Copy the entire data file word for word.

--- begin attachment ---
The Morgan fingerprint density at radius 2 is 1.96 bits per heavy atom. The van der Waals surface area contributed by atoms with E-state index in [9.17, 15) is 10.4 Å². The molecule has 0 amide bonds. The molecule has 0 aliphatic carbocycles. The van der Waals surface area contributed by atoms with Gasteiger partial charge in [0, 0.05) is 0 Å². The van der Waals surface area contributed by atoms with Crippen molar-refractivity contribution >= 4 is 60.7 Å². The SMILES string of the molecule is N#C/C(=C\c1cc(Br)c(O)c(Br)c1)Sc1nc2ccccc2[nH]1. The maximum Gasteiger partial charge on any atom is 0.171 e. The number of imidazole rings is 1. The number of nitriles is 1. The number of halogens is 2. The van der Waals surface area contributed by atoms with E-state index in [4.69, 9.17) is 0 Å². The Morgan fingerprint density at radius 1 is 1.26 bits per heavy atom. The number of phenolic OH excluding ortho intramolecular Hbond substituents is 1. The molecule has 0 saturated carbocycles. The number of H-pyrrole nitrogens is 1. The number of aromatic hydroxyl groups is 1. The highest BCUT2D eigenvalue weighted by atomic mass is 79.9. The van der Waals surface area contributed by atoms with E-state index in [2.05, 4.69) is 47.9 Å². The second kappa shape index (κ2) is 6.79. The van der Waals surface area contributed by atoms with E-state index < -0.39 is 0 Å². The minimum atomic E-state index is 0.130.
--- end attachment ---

The Morgan fingerprint density at radius 2 is 1.96 bits per heavy atom. The van der Waals surface area contributed by atoms with E-state index in [9.17, 15) is 10.4 Å². The molecule has 0 amide bonds. The molecule has 0 aliphatic carbocycles. The van der Waals surface area contributed by atoms with Gasteiger partial charge in [0, 0.05) is 0 Å². The van der Waals surface area contributed by atoms with Crippen molar-refractivity contribution >= 4 is 60.7 Å². The SMILES string of the molecule is N#C/C(=C\c1cc(Br)c(O)c(Br)c1)Sc1nc2ccccc2[nH]1. The maximum Gasteiger partial charge on any atom is 0.171 e. The number of imidazole rings is 1. The number of nitriles is 1. The number of halogens is 2. The van der Waals surface area contributed by atoms with E-state index in [4.69, 9.17) is 0 Å². The Morgan fingerprint density at radius 1 is 1.26 bits per heavy atom. The number of phenolic OH excluding ortho intramolecular Hbond substituents is 1. The molecule has 0 saturated carbocycles. The number of H-pyrrole nitrogens is 1. The number of aromatic hydroxyl groups is 1. The highest BCUT2D eigenvalue weighted by atomic mass is 79.9. The van der Waals surface area contributed by atoms with E-state index in [2.05, 4.69) is 47.9 Å². The second kappa shape index (κ2) is 6.79. The van der Waals surface area contributed by atoms with E-state index < -0.39 is 0 Å². The minimum atomic E-state index is 0.130.